New for March in the Murder Room

We’ve got two fabulous new authors and three new titles from a huge favourite coming out in ebook in The Murder Room this month. If you love crime fiction, whether it’s classic contemporary, retro thriller or vintage noir, you’re going to be spoilt for choice!

First up is Ethel Lina White, a Golden Age writer (ie, who was published between the two World Wars). In 1936 she wrote a book called The Wheel Spins, which in 1938 was made into the iconic film The Lady Vanishes, directed by Alfred Hitchcock. Boarding school teachers are frightened to death; pretty heiresses vanish into Mayfair flats; strange ‘nuns’ inspire terror in a village. If you like old-school chilling thrillers, you’ll love Ethel Lina White. The Spectator says she was: ‘Adept at laying one icy finger on the back of your neck’.

 

The Girl Hunters‘Spillane is still shooting the same tasty dish’, said the New York Times Book Review about Mickey Spillane, at one time the fifth most translated author in the world, with sales of over 130 million copies over 13 books. His heroes, Mike Hammer and Tiger Mann, are hard-drinking, hard-fighting, hard-loving agents – Mike Hammer, a PI and Tiger Mann, an intelligence operative – who just want wrongs to be righted, no matter how. Originally rejected by critics for their violence and sexual content, the books have become noir classics, truly a pop culture phenomenon.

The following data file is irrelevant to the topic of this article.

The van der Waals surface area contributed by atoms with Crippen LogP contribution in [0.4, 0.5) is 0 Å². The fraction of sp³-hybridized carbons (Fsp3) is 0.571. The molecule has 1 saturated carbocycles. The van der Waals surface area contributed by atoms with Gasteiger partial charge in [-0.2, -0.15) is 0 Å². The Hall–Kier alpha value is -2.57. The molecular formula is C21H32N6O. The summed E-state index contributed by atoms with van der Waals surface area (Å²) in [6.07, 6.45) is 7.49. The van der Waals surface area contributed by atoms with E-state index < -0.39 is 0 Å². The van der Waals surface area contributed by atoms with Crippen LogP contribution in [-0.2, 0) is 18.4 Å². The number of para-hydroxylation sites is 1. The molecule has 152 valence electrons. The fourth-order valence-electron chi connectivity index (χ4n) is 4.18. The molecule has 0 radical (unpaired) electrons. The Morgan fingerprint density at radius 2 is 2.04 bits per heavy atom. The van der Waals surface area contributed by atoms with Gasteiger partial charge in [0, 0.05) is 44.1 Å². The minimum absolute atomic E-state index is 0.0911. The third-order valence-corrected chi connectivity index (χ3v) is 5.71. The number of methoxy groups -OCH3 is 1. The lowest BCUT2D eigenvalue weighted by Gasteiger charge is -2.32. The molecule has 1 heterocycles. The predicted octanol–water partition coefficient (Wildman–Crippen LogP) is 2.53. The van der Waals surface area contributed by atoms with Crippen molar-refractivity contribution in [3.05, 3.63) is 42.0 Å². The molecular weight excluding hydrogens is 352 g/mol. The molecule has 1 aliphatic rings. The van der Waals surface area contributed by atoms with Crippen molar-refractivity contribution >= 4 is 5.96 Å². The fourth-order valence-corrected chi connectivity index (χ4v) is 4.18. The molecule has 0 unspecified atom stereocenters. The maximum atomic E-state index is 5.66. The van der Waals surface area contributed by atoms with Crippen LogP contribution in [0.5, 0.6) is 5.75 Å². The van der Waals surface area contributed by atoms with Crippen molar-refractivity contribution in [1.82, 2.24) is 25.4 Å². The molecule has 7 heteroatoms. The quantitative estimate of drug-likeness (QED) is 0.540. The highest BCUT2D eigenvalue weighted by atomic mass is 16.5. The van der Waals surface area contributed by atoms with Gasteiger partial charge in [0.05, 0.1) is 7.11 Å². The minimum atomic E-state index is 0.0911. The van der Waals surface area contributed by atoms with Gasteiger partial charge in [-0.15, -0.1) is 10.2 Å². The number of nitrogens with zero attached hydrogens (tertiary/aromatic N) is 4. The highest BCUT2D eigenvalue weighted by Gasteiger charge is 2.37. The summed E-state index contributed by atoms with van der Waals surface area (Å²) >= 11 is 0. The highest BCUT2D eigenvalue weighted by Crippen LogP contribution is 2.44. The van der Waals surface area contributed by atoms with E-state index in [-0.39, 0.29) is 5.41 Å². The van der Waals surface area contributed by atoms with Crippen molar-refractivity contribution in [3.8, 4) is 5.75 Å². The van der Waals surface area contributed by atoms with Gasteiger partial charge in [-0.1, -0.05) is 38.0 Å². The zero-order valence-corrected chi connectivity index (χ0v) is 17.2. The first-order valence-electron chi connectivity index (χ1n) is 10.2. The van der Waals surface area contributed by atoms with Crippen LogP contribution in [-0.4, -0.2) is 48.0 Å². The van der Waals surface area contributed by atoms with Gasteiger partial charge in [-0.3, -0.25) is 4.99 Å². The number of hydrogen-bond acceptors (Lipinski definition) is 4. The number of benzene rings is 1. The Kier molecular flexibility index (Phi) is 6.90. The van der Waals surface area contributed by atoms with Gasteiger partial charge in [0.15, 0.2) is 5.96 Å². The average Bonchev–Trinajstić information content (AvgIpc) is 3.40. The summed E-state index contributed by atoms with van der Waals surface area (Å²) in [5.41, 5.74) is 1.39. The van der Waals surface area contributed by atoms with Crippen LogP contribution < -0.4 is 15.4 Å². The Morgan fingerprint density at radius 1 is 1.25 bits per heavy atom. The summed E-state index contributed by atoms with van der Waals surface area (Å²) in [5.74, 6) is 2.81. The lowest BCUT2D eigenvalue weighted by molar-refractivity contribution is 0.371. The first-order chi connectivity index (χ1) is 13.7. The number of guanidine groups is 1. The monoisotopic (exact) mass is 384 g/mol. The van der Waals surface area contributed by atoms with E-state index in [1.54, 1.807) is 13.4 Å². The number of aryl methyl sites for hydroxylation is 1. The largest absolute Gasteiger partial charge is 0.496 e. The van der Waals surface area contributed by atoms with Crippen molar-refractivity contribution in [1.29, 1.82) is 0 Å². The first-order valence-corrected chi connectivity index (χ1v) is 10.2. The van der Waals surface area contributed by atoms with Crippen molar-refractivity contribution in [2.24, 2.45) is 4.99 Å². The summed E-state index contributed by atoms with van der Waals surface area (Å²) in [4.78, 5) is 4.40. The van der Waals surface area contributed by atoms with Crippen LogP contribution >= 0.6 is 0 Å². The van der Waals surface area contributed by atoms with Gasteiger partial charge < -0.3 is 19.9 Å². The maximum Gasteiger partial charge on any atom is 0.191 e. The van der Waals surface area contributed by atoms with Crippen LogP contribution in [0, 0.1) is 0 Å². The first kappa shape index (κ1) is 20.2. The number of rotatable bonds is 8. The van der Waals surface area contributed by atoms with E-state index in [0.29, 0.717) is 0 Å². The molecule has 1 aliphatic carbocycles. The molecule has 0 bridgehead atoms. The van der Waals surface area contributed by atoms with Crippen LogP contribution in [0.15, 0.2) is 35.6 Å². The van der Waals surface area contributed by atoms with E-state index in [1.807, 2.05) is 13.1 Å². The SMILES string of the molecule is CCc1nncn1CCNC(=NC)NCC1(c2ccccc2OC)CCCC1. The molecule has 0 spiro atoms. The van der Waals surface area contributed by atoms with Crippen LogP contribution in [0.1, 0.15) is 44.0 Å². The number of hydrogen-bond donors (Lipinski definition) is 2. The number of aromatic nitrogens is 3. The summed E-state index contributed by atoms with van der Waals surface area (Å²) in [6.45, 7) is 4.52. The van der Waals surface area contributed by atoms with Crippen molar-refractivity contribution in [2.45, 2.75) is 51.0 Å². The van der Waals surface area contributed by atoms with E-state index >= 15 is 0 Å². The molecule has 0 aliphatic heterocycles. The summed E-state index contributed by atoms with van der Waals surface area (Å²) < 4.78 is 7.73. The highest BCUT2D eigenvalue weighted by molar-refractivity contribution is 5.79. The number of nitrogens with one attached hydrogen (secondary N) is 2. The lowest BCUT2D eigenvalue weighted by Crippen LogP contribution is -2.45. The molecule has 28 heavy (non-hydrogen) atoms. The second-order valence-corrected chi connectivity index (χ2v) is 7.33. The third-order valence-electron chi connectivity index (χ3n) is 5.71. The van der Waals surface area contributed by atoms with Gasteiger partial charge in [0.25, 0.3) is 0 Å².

Spirit of SteamboatFans of New York Times bestseller Craig Johnson – and there are many of those! – will be delighted to hear that The Murder Room is bringing out his latest three books in the UK: Spirit of Steamboat, Any Other Name and Wait for Signs, which is a collection of twelve stories, capturing rare glimpses of Sheriff Walt Longmire not seen in the novels. TCM, who produce the hugely popular Longmire series starring Robert Taylor, Katee Sackhoff and Lou Diamond Phillips, is showing Season 3 in the UK, starting Sunday 12 April at 8pm.

‘The characters talk straight from the hip and the Wyoming landscape is its own kind of eloquence’ New York Times

 

What’s your favourite crime fiction genre or subgenre? Are you into contemporary, noir or Golden Age; detective fiction, ‘cosy’ crime, Scandi or psychological thrillers? We’d love to know! Leave us a comment, below.